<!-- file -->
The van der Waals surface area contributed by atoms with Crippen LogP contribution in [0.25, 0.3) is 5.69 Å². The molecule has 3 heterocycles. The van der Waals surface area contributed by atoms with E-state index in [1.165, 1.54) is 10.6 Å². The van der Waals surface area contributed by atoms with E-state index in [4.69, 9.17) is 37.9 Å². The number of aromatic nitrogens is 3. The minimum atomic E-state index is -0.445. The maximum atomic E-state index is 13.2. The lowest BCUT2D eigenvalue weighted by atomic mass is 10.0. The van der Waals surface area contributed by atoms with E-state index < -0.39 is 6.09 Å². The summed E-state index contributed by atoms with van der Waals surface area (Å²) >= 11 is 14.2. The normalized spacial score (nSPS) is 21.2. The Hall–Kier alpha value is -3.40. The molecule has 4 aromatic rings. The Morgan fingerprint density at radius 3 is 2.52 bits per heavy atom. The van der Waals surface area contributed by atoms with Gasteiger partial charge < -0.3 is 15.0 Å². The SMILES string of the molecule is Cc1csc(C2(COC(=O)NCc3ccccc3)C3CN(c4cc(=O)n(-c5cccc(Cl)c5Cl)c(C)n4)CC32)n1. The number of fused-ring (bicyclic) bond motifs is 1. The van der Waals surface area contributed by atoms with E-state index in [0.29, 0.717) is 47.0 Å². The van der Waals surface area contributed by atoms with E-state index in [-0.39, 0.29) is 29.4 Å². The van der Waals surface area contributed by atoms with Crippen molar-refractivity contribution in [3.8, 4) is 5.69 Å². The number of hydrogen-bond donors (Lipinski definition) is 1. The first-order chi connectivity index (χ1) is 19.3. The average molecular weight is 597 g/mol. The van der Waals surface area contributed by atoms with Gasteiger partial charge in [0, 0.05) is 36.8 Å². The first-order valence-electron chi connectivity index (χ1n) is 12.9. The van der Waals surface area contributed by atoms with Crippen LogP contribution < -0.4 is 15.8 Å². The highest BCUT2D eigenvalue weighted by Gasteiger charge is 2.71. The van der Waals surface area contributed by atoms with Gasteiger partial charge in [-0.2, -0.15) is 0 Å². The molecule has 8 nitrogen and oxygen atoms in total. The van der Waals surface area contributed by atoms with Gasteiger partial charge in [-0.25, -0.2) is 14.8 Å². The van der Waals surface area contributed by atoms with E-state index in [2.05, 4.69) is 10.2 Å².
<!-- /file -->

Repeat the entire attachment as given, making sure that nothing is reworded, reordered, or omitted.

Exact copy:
The van der Waals surface area contributed by atoms with Crippen LogP contribution in [0.25, 0.3) is 5.69 Å². The molecule has 3 heterocycles. The van der Waals surface area contributed by atoms with E-state index in [1.165, 1.54) is 10.6 Å². The van der Waals surface area contributed by atoms with E-state index in [4.69, 9.17) is 37.9 Å². The number of aromatic nitrogens is 3. The minimum atomic E-state index is -0.445. The maximum atomic E-state index is 13.2. The lowest BCUT2D eigenvalue weighted by atomic mass is 10.0. The van der Waals surface area contributed by atoms with E-state index < -0.39 is 6.09 Å². The summed E-state index contributed by atoms with van der Waals surface area (Å²) >= 11 is 14.2. The normalized spacial score (nSPS) is 21.2. The Hall–Kier alpha value is -3.40. The molecule has 4 aromatic rings. The Morgan fingerprint density at radius 3 is 2.52 bits per heavy atom. The van der Waals surface area contributed by atoms with Gasteiger partial charge < -0.3 is 15.0 Å². The SMILES string of the molecule is Cc1csc(C2(COC(=O)NCc3ccccc3)C3CN(c4cc(=O)n(-c5cccc(Cl)c5Cl)c(C)n4)CC32)n1. The number of fused-ring (bicyclic) bond motifs is 1. The van der Waals surface area contributed by atoms with E-state index in [0.29, 0.717) is 47.0 Å². The van der Waals surface area contributed by atoms with E-state index in [-0.39, 0.29) is 29.4 Å². The van der Waals surface area contributed by atoms with Crippen molar-refractivity contribution in [3.8, 4) is 5.69 Å². The number of hydrogen-bond donors (Lipinski definition) is 1. The first-order chi connectivity index (χ1) is 19.3. The average molecular weight is 597 g/mol. The van der Waals surface area contributed by atoms with Gasteiger partial charge in [0, 0.05) is 36.8 Å². The first-order valence-electron chi connectivity index (χ1n) is 12.9. The van der Waals surface area contributed by atoms with Crippen LogP contribution < -0.4 is 15.8 Å². The highest BCUT2D eigenvalue weighted by Gasteiger charge is 2.71. The van der Waals surface area contributed by atoms with Gasteiger partial charge in [-0.2, -0.15) is 0 Å². The molecule has 8 nitrogen and oxygen atoms in total. The van der Waals surface area contributed by atoms with Gasteiger partial charge in [-0.25, -0.2) is 14.8 Å². The van der Waals surface area contributed by atoms with E-state index in [2.05, 4.69) is 10.2 Å².